This Week in Dark Money

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A quick look at the week that was in the world of political dark money

the money shot



“Throughout its existence, [our nonprofit] has regularly consulted with experienced tax counsel to ensure it is in full compliance with the federal tax laws.”
A statement to ProPublica from the Government Integrity Fund, defending its 501(c)(4) tax-exempt status despite spending more than $1 million favoring Republican Josh Mandel in his challenge against Sen. Sherrod Brown (D-Ohio). The Fund is a so-called “social welfare” group, which can’t make politics its primary purpose. What that means, exactly, has been an ongoing discussion this year. The IRS is investigating potential violators of the rule, but it hardly ever audits nonprofits.


attack ad OF THE WEEK

At Wednesday night’s debate, Mitt Romney declared, “I like PBS” and “I love Big Bird,” but “I am not going to keep spending money on things [we have] to borrow money from China to pay for.” (Just .00014 percent of last year’s federal budget was spent on PBS.) After the debate, the liberal super-PAC American Bridge 21st Century released two web ads hammering Romney. The one below criticizes the candidate’s offshore bank accounts, then switches to a scene showing Big Bird getting smashed by an anvil. American Bridge, which has spent more than $6 million supporting Democrats in the 2012 election, also rolled out a series of depressing images of Sesame Street characters bemoaning Romney’s policy positions.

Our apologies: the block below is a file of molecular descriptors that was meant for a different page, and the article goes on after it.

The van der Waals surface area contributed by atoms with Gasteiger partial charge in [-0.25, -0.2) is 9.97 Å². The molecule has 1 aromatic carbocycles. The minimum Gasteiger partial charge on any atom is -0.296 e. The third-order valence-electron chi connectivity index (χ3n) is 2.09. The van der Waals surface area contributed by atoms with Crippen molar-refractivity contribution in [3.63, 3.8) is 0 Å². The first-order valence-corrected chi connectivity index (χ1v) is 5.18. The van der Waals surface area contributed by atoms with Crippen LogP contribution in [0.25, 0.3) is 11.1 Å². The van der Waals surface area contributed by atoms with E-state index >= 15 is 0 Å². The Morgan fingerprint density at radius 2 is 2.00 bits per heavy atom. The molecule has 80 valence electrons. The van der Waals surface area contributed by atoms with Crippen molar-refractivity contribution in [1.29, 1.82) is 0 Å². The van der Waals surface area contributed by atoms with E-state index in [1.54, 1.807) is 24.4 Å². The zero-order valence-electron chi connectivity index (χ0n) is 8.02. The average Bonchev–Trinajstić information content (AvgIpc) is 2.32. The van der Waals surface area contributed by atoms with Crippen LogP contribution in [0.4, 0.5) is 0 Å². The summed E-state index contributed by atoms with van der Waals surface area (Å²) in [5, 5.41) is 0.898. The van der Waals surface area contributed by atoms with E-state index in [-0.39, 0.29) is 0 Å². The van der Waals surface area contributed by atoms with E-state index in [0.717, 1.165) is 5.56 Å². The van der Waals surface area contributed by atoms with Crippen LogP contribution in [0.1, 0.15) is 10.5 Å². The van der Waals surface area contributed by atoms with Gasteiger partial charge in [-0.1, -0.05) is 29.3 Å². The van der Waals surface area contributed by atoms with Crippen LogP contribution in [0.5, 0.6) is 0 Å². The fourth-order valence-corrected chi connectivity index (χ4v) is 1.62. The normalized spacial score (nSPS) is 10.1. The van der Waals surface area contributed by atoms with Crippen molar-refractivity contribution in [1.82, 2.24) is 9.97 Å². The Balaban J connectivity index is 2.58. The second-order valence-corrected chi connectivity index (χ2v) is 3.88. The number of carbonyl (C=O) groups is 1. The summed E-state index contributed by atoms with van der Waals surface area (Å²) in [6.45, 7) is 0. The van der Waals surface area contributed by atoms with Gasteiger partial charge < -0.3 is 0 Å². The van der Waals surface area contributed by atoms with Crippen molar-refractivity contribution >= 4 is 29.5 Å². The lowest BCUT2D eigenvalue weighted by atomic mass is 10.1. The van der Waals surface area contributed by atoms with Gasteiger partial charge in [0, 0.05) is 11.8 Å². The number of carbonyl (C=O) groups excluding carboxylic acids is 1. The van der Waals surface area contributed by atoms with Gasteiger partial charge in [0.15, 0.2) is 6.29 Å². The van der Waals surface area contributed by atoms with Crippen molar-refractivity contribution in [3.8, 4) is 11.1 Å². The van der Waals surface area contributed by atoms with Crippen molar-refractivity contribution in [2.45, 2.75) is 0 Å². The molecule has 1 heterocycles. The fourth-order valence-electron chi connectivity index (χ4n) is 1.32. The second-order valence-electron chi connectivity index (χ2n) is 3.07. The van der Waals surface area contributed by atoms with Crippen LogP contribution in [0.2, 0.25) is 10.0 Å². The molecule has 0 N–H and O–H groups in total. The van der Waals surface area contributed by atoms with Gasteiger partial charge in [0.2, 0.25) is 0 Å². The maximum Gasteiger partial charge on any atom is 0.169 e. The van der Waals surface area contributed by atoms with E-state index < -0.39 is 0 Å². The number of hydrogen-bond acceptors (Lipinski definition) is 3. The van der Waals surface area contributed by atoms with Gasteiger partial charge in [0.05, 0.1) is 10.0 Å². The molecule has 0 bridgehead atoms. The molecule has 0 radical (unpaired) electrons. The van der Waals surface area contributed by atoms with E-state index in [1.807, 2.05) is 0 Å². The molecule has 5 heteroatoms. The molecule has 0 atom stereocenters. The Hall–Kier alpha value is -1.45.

$1.84: The reduced cost, per gallon, of gas that the Koch-affiliated 501(c)(4) Americans for Prosperity has been offering on a tour that has hit Nevada, Iowa, and Michigan. The reduced cost, offered to about 100 to 150 motorists per gas station, is meant to reflect the cost of gas when Bush left office (conveniently not mentioned is that the low cost was thanks to the economic crisis). Thus far, AFP has also spent more than $30 million on ads attacking Obama.


charts OF THE WEEK

The Sunlight Foundation has a series of eight charts exploring where the money is going to House races, organized by the Cook Report’s likely victor ratings. Below, the first chart shows total amounts of money in House races; the second, which shows outside spending, suggests that while incumbents tend to have an overall cash advantage, super-PACs and nonprofits often favor their opponents. (Also: Don’t miss Sunlight’s Senate elections charts.)



Ralph Reed’s Group: An Obama Victory Means “He Can Complete America’s Destruction”: The nonprofit run by the ex-Christian Coalition leader blankets voters with grab bag of right-wing Obama hatred.
Are Super-PACs Overhyped?: Sure, they’re blowing rich donors’ money. But don’t write them off quite so fast.
• Are your dark-money donations tax-deductible? Wall Street Journal
• Suggestions from tax experts on how to remove dark money from the shadows. Roll Call
• Jonathan Alter explores the role of small money in Citizens United-era politics. Bloomberg

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